Food Trucks Set to Roll Into the UK as Mobile Units Become The in Place to Buy Lunch

Mexican rave ... Daddy Donkey, so popular it has barriers to manage the queue

By Clare Riley |

Mexican rave ... Daddy Donkey, so popular it has barriers to manage the queue

Food trucks are taking the US by storm as the coolest places to eat as operators cash in on the concept of offering high-end, innovative street food at drive-through prices in a variety of changing locations.

Foodservice consultant Peter Backman said the trend could take off in the UK as the image of mobile catering starts to undergo a much-needed revamp.

“Mobile units have the benefit of being relatively cheap to set up and run and are able to move to meet consumer demand. This new type of food truck is a far cry from the old-style greasy spoon mobile catering unit – these are smart, sassy, innovative and serve great food.”

While the majority of US food trucks are independently-owned single units, some are becoming small chains with up to 10 trucks. National brands such as Taco Bell and Dunkin’ Donuts are also moving into the market.

Mobile catering is far from new, but the revamped and improved food trucks have brought a new lease of life to the American catering sector, with units serving several hundred customers a day and specialising in anything from chicken dishes, pizza, burgers, tacos, Indian, and even cupcakes. Many offer innovative, quality food while others carry an environmental or sustainability message or design eye-catching trucks. Food trucks are found in large urban areas, although some authorities do prohibit them. Trucks typically park for around 90 minutes over lunch and then move on. Locations change daily so that customers are offered a choice of new concepts.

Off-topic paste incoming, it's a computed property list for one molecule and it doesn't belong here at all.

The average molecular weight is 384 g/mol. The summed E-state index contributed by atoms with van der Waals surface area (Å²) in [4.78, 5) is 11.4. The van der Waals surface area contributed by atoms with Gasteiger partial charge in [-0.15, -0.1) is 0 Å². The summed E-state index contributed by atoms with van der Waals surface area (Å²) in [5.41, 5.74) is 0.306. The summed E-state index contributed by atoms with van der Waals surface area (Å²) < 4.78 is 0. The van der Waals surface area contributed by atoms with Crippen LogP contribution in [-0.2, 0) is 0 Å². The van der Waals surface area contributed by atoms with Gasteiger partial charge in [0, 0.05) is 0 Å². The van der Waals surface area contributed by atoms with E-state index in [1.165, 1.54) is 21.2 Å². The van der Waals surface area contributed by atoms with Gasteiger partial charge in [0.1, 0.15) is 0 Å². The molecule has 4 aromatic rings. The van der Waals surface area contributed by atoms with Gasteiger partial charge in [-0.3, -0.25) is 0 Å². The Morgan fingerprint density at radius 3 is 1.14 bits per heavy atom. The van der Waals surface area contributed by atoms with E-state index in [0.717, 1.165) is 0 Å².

A list of the top 10 food trucks recently published by QSR magazine includes names such as The Buttermilk Truck, The Grilled Cheese Truck, Nom Nom Truck, Rickshaw Dumpling Truck and Solar Waffle Works. Many are located on the West Coast, with bases in Seattle, Texas and LA while others can be found in New York City and Washington DC.

With low start-up costs and high margins, the success of food trucks depends on creating a high demand in a concentrated area in a short space of time. Adding to the social cache of food trucks is the fact they have used social media to communicate their whereabouts. Followers are informed of their location via Twitter, Facebook and Myspace, with GPS tracking expected to follow as websites such as FourSquare make it easier to track mobile vendors.

While upmarket food trucks can already be found in the UK, particularly in London, Backman suggests we could see the phenomenom taking off more widely – particularly amongst US-owned brands such as KFC, Taco Bell and Dunkin’ Donuts.

Backman has recently returned from the National Restaurant Association show in Chicago. Asked what eating out trends he observed in the US, he commented: “The rollout of the food trucks really struck me as exciting and new and a trend likely to be replicated in the UK. There is also much use in the US of Groupon, the voucher model whereby customers make a payment for a discount either on-line or via an app and if enough customers sign up the discount goes ahead. Customers get larger discounts because the operator is guaranteed a set return. A couple of restaurants I visited were buzzing with customers using Groupon. The concept is in the UK already, but is likely to grow in popularity.

“Mexican food is also going from strength to strength in the US. While we have seen the beginnings of this here, I’m certain that there is still much growth to be seen in this market in the UK. There were also the more unusual innovations on show at this year’s NRA – gluten-free milk was the one that stood out most.”